Olympic graphs ... on steroids!


Michele Ensor recently posted a wonderful blog with a graph of the 2014 Winter Olympics medal count. I'm going to further refine that graph, making it an Olympic graph ... on steroids! :)

Here is Michele's graph:

First, let's give it a few simple cosmetic changes.

I always like to have the titles and footnotes inside the graph border (which also makes them part of the image, making it easier to copy around), therefore I use ods html, device=png, and gtitles (rather than nogtitles). I also like to leave out the minor tickmarks on the axis (minor=none), and leave off the axis frame on the top & right sides (noframe).  Or, as Henry David Thoreau says, "Simplify, simplify, simplify."

I don't always take things away from graphs. Sometimes I actually recommend adding things, if it helps make the graph more useful. With this particular graph, I foresee people wanting to know "exactly how many gold medals did France win?" It's difficult to tell by just looking at the chart. There's a total at the top of each bar (outside=sum), but let's also add the counts for each individual bar segment (inside=sum). Now we can easily tell that France had four gold medals.

Well, that's about it for the simple changes, via simple options and such. Now let's do some "heavy lifting" - things that require trickier techniques such as  manipulating the data, and creating user-defined-formats.

In the original graph, there was also a table of the data, and that table was sorted by the number of gold medals won by each country. I really liked seeing the data sorted in that order, but there is no easy way to sort a bar chart that way. You can easily sort the bars by the total height, using the descending option, but there is no easy way to sort them by just one of the bar segments (such as gold medals).

As a work-around, I programmatically assigned a numeric value (bar_order) to each country based on the number of gold medals, and plotted by that variable rather than the country name - now the bars sort in the order of that numeric variable, rather than by the alphabetic country name.  I similarly assigned numeric values to the gold, silver, and bronze values (stack_order) to control the stacking order of the colored bar segments. Now the bars are ordered as desired, and the colored segments are stacked as desired...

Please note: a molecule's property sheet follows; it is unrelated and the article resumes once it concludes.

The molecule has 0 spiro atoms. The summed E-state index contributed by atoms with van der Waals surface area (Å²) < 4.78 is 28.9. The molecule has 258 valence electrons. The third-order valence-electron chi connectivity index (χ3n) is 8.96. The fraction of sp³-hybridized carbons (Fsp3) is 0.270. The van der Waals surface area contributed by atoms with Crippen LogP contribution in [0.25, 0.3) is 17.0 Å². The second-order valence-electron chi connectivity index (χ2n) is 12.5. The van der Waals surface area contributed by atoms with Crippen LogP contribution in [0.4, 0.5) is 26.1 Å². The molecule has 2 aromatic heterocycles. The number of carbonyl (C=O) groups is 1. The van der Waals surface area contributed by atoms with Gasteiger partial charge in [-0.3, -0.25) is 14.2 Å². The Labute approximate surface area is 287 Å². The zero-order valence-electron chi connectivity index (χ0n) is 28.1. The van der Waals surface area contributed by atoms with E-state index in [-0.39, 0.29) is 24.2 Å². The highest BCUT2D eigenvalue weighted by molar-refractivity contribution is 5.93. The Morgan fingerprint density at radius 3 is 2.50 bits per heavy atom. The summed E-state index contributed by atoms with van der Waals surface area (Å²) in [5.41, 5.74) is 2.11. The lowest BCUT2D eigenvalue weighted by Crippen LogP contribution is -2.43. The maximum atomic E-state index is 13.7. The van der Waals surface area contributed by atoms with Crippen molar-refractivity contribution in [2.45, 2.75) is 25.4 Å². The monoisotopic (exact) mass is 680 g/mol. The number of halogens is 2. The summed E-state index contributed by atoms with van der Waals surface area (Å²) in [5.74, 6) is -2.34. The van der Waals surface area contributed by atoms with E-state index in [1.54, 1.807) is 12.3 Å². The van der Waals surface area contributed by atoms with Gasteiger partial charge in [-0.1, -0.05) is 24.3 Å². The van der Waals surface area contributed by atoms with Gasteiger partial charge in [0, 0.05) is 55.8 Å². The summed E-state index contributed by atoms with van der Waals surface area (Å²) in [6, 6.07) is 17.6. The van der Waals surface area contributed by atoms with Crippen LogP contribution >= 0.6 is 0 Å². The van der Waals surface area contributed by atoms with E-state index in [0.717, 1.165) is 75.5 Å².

... but we don't really want to see those numeric values - we want to see the country names below the bars, and the medal colors in the legend!  To have it both ways - sorted based on the numeric values, but 'printed' as the desired text, we can dynamically generate user-defined-formats (based on the values in the dataset). Our graph will then be "on steroids!"

proc sql;
create table foo1 as select unique bar_order as start, country as label from standings;
quit; run;
data control; set foo1;
fmtname = 'barfmt';
type = 'N';
end = START;
proc format lib=work cntlin=control;

proc sql;
create table foo2 as select unique stack_order as start, medal as label from standings;
quit; run;
data control; set foo2;
fmtname = 'stkfmt';
type = 'N';
end = START;
proc format lib=work cntlin=control;

Here's a link to the full sas code if you'd like to download it and experiment. Hopefully you'll be able to adapt these tricks, and put your own graphs 'on steroids!'



About Author

Robert Allison

The Graph Guy!

Robert has worked at SAS for over a quarter century, and his specialty is customizing graphs and maps - adding those little extra touches that help them answer your questions at a glance. His educational background is in Computer Science, and he holds a BS, MS, and PhD from NC State University.

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  1. I really like the way you customized the graph. It seems much clearer now. I have one question, however. In the stacked bars for Switzerland and Sweden there is a 2 missing; from the bronze medal count in the Switzerland bar and the gold medal count in the Sweden bar. What happened?

    • Robert Allison
      Robert Allison on

      Sharp eye, Patrick!

      This is a feature of Gchart - if the bar segment becomes too small to print the label in, Gchart leaves out the label. In the graphs above, when I had numeric values for the bar labels there the bar segments were taller and the number could fit, but when I switched to long text labels the bar segments were smaller and those 2 values were omitted.

      In this particular case, the omitted values can still be intuited by doing a quick math calculation with the numbers that are shown (Sweeden's gold medals = 15-(6+7) ... = 2). One work-around would be to make the graph taller (such as 'goptions ypixels=700;') so that there will be more room for the numbers. Or to guarantee that the numbers are always printed on every bar segment (regardless whether they overlap or not, etc) you could annotate them.

      Hope this info helps, and thanks for looking at my blog!

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